Stephen Costello Returns to Vienna State Opera for Donizetti’s L’elisir d’amore

Following a highly successful run of performances in the Metropolitan Opera’s season-opening production of Donizetti’s Anna Bolena, Stephen Costello returns to the Vienna State Opera for a second consecutive season, singing the role of Nemorino in another (and far more light-hearted) Donizetti opera, L'elisir d'amore. The four performances take place November 8–18. Costello made his company debut last season with the Vienna State Opera when, in the opening weekend, he substituted for an ailing Rolando Villazón as Rodolfo in Puccini’s La bohème. This fall, Costello will also give concert performances as Leicester in Donizetti’s Maria Stuarda with the Munich Opera Orchestra (Dec 2 & 5), before heading to London for his company role debut as Alfredo in Verdi’s La traviata at London’s Royal Opera House, Covent Garden (Jan 2–20).

As he prepares for another production in Vienna, Costello looks forward to returning to a role that he is especially fond of doing: “Nemorino is the first role I ever sang, and it’s incredibly enjoyable to do. It gives you not only the chance to show off your comic acting, but also serious moments to open up your soul and let it pour out to the audience.”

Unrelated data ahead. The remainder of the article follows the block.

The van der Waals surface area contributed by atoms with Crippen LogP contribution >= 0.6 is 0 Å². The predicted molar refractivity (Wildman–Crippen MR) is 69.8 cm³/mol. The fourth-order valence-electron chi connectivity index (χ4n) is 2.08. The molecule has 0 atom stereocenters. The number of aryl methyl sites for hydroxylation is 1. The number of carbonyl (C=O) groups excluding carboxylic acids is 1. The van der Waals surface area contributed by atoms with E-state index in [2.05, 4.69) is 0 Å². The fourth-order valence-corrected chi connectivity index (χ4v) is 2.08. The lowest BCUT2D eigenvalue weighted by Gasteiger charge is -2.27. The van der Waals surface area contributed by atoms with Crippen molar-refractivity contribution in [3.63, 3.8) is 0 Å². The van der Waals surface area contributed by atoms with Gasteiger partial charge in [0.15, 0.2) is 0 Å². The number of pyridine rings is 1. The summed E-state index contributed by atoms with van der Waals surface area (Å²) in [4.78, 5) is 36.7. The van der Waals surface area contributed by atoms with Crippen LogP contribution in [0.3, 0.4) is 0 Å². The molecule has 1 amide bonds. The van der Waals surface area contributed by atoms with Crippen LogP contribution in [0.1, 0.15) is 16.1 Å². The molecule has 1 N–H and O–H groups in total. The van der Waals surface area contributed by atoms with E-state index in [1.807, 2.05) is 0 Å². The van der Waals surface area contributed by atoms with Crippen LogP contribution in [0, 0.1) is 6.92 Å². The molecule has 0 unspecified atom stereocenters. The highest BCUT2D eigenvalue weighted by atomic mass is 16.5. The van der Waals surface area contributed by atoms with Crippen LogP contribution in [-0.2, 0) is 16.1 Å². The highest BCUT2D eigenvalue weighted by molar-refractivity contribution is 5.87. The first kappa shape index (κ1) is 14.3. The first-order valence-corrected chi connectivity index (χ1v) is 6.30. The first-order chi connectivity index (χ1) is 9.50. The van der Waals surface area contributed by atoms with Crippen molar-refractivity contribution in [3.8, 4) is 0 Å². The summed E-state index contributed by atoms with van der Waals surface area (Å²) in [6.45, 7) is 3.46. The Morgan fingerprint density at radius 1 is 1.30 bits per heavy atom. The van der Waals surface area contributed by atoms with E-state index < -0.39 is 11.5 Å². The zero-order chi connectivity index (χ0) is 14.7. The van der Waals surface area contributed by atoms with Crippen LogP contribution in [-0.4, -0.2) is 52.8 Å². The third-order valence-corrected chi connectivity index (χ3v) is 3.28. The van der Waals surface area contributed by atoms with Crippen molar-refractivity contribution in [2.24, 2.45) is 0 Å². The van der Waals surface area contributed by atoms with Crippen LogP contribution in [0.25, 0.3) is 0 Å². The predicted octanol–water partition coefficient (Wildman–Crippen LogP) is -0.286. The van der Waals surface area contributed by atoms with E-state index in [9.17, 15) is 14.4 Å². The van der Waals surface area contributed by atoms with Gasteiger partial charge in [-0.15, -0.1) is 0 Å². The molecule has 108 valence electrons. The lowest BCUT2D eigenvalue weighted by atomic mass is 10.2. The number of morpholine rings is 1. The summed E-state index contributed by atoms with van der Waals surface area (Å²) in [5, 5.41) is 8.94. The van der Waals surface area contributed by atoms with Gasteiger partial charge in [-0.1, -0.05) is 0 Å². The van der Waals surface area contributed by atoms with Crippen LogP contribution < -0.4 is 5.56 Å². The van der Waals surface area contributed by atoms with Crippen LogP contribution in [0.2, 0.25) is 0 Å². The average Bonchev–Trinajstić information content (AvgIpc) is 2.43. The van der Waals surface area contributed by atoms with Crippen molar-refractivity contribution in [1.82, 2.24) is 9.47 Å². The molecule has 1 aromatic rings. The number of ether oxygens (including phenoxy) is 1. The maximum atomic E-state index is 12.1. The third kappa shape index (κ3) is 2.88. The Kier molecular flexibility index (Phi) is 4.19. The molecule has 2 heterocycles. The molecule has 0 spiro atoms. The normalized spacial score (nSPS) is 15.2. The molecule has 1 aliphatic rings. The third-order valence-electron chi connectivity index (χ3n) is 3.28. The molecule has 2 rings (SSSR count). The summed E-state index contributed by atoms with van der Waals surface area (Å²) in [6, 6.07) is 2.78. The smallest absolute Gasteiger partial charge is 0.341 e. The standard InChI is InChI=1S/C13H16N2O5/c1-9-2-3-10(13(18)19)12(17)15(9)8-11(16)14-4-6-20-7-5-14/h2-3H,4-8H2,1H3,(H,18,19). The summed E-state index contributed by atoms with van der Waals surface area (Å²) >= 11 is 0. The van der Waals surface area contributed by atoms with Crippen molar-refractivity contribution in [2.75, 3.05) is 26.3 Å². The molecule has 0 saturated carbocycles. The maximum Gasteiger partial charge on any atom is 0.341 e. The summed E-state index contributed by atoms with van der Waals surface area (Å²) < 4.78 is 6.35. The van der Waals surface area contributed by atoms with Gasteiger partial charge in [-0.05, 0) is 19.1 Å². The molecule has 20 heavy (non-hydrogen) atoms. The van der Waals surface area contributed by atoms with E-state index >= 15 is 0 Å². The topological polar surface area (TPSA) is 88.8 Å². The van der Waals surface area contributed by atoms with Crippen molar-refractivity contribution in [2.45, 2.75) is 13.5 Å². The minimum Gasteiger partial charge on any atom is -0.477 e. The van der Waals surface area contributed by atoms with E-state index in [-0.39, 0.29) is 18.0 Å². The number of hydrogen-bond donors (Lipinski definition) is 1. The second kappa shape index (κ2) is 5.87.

Costello made his Glyndebourne Festival debut this past June with the role of Nemorino. Reviewing the opening-night performance, London’s Guardian described Costello’s “pliant tenor” as possessing “velvety depths,” while The Times praised his “rich, easy timbre” and concluded, “The best voice on stage belongs to Stephen Costello.” His Nemorino at Michigan Opera Theatre in March 2009 drew high praise, including Opera News’s assertion that the tenor is “a first-class talent…clearly destined for a major career.” Reviewing the same production, the Detroit News singled out Costello’s “endearing, effortlessly comedic appearance,” observing, “It's hard to know which to admire more, Costello’s smart, heart-tugging comic turn, something between Charlie Chaplin and a young Steve Martin, or his superb singing – and not just in Nemorino’s hugely famous lament ‘Una furtiva lagrima.’”

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